Get a life people! In our area we have two schools, one a native school, with native mascots: Indians AND Red Devils. Schools don't need state or federal governments telling them what names are appropriate. That should be up to each individual district. Mind your own business.
Michael, you cite a good example, but I easily take exception with it. Your example took place on a college campus, not in the general population. The novelty of the name is much, much more likely to be accepted there. I repeat, I never once got a response when I asked what if a tribe team called themselves the white men? Responses varied from being uncomfortable with the question to stunned silence, as if the situation was never considered or couldn't be considered.
There is a test case that responds to your comment. Several years ago, American Indians at the University of Northern Colorado named the intramural bball team "The Fighting Whiteys" to make the point you make. However, what they learned was completely different than what they anticipated. The team was overwhelmed by demand for their team jersey. To their credit they took advantage of this opportunity to earn money for various causes.
So based on the data, the answer to your question is, white folks liked a team named after them.
Indian mascots are intended to honor perceived attributes of the American Indian. That the mascot's appearance is not historically accurate is an issue to take up with the particular school, but does not diminish in any way that attempt to honor American Indians. It is exactly the same thing as the Fighting Irish, or the Scots, or the Fighting Princes, or the Pirates or the Vikings btw. Except some American Indians don't like it for personal or political reasons. (Although in the back of my mind I keep thinking it is really trademark and licensing issues.) Like those of us with Scottish or Irish or Scandinavian heritage American Indians are Americans first and it seems silly to me that they do not want to add their heritage to the dozens of other heritages honored by athletic teams.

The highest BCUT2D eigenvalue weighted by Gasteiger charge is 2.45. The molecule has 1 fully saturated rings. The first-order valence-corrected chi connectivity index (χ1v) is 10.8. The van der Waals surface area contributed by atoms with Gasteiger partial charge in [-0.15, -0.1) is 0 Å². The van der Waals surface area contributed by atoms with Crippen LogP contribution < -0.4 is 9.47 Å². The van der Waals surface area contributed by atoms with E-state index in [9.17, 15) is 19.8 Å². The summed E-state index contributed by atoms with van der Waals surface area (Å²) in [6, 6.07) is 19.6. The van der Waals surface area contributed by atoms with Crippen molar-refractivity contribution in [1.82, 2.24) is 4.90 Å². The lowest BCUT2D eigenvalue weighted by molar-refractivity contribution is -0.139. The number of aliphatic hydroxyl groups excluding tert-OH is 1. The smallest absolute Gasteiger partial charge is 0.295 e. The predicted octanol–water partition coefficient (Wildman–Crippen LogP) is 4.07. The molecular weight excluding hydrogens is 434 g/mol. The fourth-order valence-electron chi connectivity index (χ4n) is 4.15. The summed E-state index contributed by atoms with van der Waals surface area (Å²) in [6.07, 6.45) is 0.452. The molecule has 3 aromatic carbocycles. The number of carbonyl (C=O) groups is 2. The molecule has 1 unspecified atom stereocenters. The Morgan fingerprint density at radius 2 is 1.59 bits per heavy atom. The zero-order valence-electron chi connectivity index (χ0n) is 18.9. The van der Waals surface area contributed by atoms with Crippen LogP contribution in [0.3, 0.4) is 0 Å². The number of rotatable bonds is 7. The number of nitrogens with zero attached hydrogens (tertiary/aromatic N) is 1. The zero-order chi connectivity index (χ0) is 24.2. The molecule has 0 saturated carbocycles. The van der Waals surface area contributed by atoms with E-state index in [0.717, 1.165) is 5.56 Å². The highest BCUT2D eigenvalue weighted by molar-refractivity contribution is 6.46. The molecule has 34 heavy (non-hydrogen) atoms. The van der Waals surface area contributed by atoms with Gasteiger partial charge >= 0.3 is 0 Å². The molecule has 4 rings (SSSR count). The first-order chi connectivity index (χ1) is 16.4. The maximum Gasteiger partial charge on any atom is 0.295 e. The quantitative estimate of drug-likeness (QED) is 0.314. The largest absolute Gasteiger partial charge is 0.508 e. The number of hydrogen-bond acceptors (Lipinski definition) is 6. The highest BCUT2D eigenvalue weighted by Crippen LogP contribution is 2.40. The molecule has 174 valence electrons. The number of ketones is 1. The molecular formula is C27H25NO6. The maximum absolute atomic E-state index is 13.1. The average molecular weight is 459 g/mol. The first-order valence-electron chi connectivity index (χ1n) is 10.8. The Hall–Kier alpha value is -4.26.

Banning those Indian mascots is the right thing to do. Typically it is a dominant white society that wants to keep them. When I lived in Wisconsin and people would speak out in favor of Indian mascots I used to ask them "What would you think if the Lac du Flambeau tribe called their school the white men?" I found it interesting that in all the many times I posed that question I never (I mean never) got a response.
Michael, you are woefully off track on this. As a white person who are you to speak for Native Americans? Because one doesn't identify as "Native American doesn't mean that they don't have American Indian in their blood. I am one who does and I honored my heritage with the connection. You are entitled to your opinion as am I.
Poverty rates on Indian reservations run upwards of 50%. Alcoholism, drug abuse, suicide, depression, and crime are rampant. And this is what we choose to care about? Well-intentioned, to be sure, but seems to me focusing on this aesthetic issue to the exclusion of the real-life ones is like rearranging deck chairs on the Titanic. Who cares? Focus on what's important: making these people's lives better.